Brian G. Carlson | SAIS Johns Hopkins University
Russia-China relations in the Post-Soviet Era
My dissertation focuses on China-Russia relations since the breakup of the Soviet Union at the end of 1991. I conducted research in Russia from October 2013 to June 2014 and in China from July 2014-July 2015. I speak both Russian and Chinese, and I will seek to make maximize use in this dissertation of the written sources that I gathered in both languages, as well as insights gained from leading experts in both countries.
I will attempt to use international relations theory to shed light on China-Russia relations during this period. In this effort, two broad theoretical lenses are especially useful. The first lens focuses on the unipolar structure of the international system. Through this lens, the most important issues are U.S. primacy and the ways in which other states react to it. One crucial question is whether other states such as China and Russia balance against the United States. The second lens focuses on the possible transformation of the international system. In this case, the salient issues are the rise of China and the likelihood of U.S.-China conflict. With respect to China-Russia relations, two critical questions are how China views Russia’s role in its own grand strategy and how Russia responds to China’s rise.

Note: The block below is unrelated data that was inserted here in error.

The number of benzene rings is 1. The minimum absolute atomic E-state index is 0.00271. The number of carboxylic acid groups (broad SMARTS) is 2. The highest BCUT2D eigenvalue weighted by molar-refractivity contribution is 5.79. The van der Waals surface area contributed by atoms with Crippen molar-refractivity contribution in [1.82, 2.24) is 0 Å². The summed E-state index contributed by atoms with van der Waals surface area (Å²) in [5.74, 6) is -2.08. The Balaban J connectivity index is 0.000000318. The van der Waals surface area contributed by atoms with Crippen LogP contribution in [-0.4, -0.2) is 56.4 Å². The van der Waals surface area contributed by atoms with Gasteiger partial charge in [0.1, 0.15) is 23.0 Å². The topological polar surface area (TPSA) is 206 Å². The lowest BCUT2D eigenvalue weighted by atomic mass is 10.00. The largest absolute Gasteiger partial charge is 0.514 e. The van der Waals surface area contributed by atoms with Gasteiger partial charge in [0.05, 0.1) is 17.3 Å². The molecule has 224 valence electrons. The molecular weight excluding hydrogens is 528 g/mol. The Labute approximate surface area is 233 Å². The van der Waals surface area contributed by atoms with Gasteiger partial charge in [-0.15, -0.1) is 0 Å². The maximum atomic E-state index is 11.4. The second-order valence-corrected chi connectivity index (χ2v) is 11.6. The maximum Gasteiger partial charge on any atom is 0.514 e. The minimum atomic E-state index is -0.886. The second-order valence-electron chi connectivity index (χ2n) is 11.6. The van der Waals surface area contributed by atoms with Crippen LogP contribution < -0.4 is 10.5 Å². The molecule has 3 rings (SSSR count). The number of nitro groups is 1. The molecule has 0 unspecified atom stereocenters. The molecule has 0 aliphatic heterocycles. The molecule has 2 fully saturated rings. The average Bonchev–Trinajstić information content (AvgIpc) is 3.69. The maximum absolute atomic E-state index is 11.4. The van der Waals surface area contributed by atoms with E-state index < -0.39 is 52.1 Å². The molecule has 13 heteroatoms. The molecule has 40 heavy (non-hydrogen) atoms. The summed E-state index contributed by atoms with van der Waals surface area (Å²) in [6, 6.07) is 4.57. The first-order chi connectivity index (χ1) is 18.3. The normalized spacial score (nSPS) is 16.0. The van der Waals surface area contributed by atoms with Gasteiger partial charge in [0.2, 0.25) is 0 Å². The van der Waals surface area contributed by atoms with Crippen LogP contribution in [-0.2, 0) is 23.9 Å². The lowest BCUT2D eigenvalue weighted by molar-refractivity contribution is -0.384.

For the first task, I will employ “static” theories that focus on the structure of an existing international system. The main research question for these theories is why China and Russia have failed to balance against the United States, despite their obvious discomfort with the large concentration of U.S. power. This research question may yield some contingent generalizations about China-Russia relations during the past 25 years of unipolarity.
For the second task, I will employ a variety of theories that focus primarily on change in the international system and, either explicitly or by extension, the implications of China’s rise. This research question is likely to yield much more tentative answers, largely because events are in their early stages. Nevertheless, theories in this category can serve as frameworks within which to study the early evidence about how Russia’s concerns over China’s rise have constrained the relationship to date.
I plan to analyze the relationship at three different levels: global, regional, and bilateral. At the global level, I will assess the different phases through which China-Russia relations have passed since 1991, focusing especially on the role of the U.S. factor during that time. At the regional level, I will analyze China-Russia relations in two regions that are important to both: Central Asia and the Asia-Pacific region. At the bilateral level, I will focus on military-technical cooperation and energy cooperation.